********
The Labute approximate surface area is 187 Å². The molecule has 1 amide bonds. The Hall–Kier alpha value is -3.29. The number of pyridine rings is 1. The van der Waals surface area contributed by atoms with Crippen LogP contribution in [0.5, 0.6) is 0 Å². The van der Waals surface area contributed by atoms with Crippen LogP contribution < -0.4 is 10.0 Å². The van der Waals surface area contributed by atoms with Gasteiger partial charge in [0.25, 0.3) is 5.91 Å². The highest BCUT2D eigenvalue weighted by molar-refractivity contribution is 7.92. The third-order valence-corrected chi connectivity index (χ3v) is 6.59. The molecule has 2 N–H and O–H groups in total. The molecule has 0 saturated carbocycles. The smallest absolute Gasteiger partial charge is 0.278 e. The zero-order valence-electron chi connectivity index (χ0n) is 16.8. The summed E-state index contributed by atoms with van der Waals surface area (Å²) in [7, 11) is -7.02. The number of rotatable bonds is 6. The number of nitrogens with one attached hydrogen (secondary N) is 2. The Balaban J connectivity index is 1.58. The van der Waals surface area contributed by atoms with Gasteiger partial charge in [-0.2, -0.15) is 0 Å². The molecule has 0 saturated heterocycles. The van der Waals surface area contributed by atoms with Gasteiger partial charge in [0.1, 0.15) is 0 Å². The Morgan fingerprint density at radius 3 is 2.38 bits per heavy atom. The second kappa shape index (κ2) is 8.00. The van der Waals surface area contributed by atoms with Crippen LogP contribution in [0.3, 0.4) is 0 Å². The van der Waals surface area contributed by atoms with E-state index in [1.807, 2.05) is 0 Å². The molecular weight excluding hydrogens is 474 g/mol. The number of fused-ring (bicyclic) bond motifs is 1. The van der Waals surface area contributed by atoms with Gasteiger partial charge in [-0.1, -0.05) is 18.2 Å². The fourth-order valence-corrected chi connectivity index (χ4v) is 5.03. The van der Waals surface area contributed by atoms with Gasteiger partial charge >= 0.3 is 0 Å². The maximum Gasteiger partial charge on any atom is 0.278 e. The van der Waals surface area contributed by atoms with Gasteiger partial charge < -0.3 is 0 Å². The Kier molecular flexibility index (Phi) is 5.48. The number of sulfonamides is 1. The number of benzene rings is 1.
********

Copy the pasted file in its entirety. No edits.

The Labute approximate surface area is 187 Å². The molecule has 1 amide bonds. The Hall–Kier alpha value is -3.29. The number of pyridine rings is 1. The van der Waals surface area contributed by atoms with Crippen LogP contribution in [0.5, 0.6) is 0 Å². The van der Waals surface area contributed by atoms with Crippen LogP contribution < -0.4 is 10.0 Å². The van der Waals surface area contributed by atoms with Gasteiger partial charge in [0.25, 0.3) is 5.91 Å². The highest BCUT2D eigenvalue weighted by molar-refractivity contribution is 7.92. The third-order valence-corrected chi connectivity index (χ3v) is 6.59. The molecule has 2 N–H and O–H groups in total. The molecule has 0 saturated carbocycles. The smallest absolute Gasteiger partial charge is 0.278 e. The zero-order valence-electron chi connectivity index (χ0n) is 16.8. The summed E-state index contributed by atoms with van der Waals surface area (Å²) in [7, 11) is -7.02. The number of rotatable bonds is 6. The number of nitrogens with one attached hydrogen (secondary N) is 2. The Balaban J connectivity index is 1.58. The van der Waals surface area contributed by atoms with Gasteiger partial charge in [-0.2, -0.15) is 0 Å². The molecule has 0 saturated heterocycles. The van der Waals surface area contributed by atoms with Gasteiger partial charge in [0.1, 0.15) is 0 Å². The Morgan fingerprint density at radius 3 is 2.38 bits per heavy atom. The second kappa shape index (κ2) is 8.00. The van der Waals surface area contributed by atoms with Crippen LogP contribution in [0.3, 0.4) is 0 Å². The van der Waals surface area contributed by atoms with E-state index in [1.807, 2.05) is 0 Å². The molecular weight excluding hydrogens is 474 g/mol. The number of fused-ring (bicyclic) bond motifs is 1. The van der Waals surface area contributed by atoms with Gasteiger partial charge in [-0.1, -0.05) is 18.2 Å². The fourth-order valence-corrected chi connectivity index (χ4v) is 5.03. The van der Waals surface area contributed by atoms with Gasteiger partial charge >= 0.3 is 0 Å². The maximum Gasteiger partial charge on any atom is 0.278 e. The van der Waals surface area contributed by atoms with Gasteiger partial charge < -0.3 is 0 Å². The Kier molecular flexibility index (Phi) is 5.48. The number of sulfonamides is 1. The number of benzene rings is 1.